A great block from wideout Jared Abbrederis was all that remained: 56 yards later, No. 25 coasted to the end zone, erasing the zeroes that had just been placed on the scoreboard. A stadium of onlookers and a nation of television viewers scrambled to figure out who that was.

Melvin Gordon had arrived.

He finished the evening as Wisconsin’s leading rusher despite only logging nine carries. He turned those carries into 216 yards. The Badgers won 70-31.

Gordon parlayed his success in this game into a monster 2013, a year in which he turned 206 carries into 1,609 yards. He also had three runs of 70 yards or more—which was tops in the nation—and delivered at least one 20-yard run in nine of 13 games.

Over the past two seasons, Gordon has seven rushes of 50 yards or more. 

More impressive than the game-breaking plays and total yardage, however, is how he’s been able to reach these thresholds while sharing the football with other NFL-caliber backs. 

Since stepping foot in Madison, Gordon has averaged 8.1 yards per carry.

I repeat, 8.1 yards per carry.

No matter how many times you take his career rushing yards (2,328) and divide by the total carries (288), it still doesn’t make much sense. To further drive home this point, here’s how Gordon’s YPC compares to some of the recent and all-time greats.

College Running Back Comparisons (YPC)
NameSchoolYard Per Carry
Melvin GordonWisconsin8.1
Barry Sanders Oklahoma State6.8
Adrian Peterson Oklahoma5.4
Reggie BushUSC7.3
Eddie GeorgeOhio State5.5
Earl CampbellTexas5.8
Bo JacksonAuburn6.6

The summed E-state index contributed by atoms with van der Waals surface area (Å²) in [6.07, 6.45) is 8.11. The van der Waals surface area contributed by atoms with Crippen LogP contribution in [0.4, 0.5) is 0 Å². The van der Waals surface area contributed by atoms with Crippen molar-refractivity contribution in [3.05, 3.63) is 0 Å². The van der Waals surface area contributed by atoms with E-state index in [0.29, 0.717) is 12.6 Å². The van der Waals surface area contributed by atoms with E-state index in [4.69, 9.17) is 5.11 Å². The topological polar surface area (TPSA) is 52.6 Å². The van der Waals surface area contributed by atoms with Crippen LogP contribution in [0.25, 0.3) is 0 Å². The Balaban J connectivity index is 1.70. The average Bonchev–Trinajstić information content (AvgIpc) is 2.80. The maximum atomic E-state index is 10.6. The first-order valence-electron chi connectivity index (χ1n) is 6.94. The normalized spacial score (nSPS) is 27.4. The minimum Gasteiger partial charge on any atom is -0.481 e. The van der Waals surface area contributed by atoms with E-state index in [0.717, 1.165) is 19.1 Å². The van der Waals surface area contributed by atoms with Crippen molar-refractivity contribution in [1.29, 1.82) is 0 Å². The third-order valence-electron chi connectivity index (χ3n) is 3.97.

Herschel Walker Georgia5.3

That’s not to say Gordon belongs in the conversation with some of these historic giants just yet, but the sample size is big enough where you almost feel obligated to match up certain aspects of their resumes side by side.

You can’t help but do more math.

If Gordon carried the ball just 206 times and managed to run for more than 1,600 yards last year, what kind of season could be within reach with a bigger workload against a schedule that eases up plenty after LSU? Two thousand yards? A Heisman?

The questions are both fair and legitimate, although the move to starter might not be as significant as some might make it out to be. At the very least, this is where Gordon’s on-field carnage and off-field calm go their different ways at the fork in the road.

Andy Manis/Associated Press

"If I get 30 to 35 carries a game, that means Corey is hurt, and we can't have that," Gordon told's Brian Bennett. "I like splitting the ball. It keeps us fresh throughout the season. Me and James were really fresh last year, and that helped us play so well."

It would appear that he and his head coach have talked this out.

“Melvin is not going to carry the ball 35 times a game,” Andersen said. “But he will be much more involved as an every-down back for us.”

Gordon’s debut as an every-down back will come at NRG Stadium in Houston against LSU, one of the nation’s most successful college teams of the past decade. A Melvin Gordon-like performance in the bright lights of opening weekend will only propel his football reputation closer to where it should be. It will also, almost certainly, propel Wisconsin to a win.

It’ll be up to LSU head coach Les Miles to ensure that doesn’t happen.

“He’s one of those guys that gives you a concern because he’s a big strong physical back that can make you miss,” Miles said, via Hunter Paniagua of Tigers Sport Digest. “You’re going to have to tackle well. Tackling is what you do on defense and it’s the first thing you do. It’s tremendously important in this game. We have to tackle well.”

It’s a daunting task. It’s even more daunting now that the offseason is over and Gordon will no longer be standing still. The blur is back in business.

Unless otherwise noted, all quotes obtained firsthand.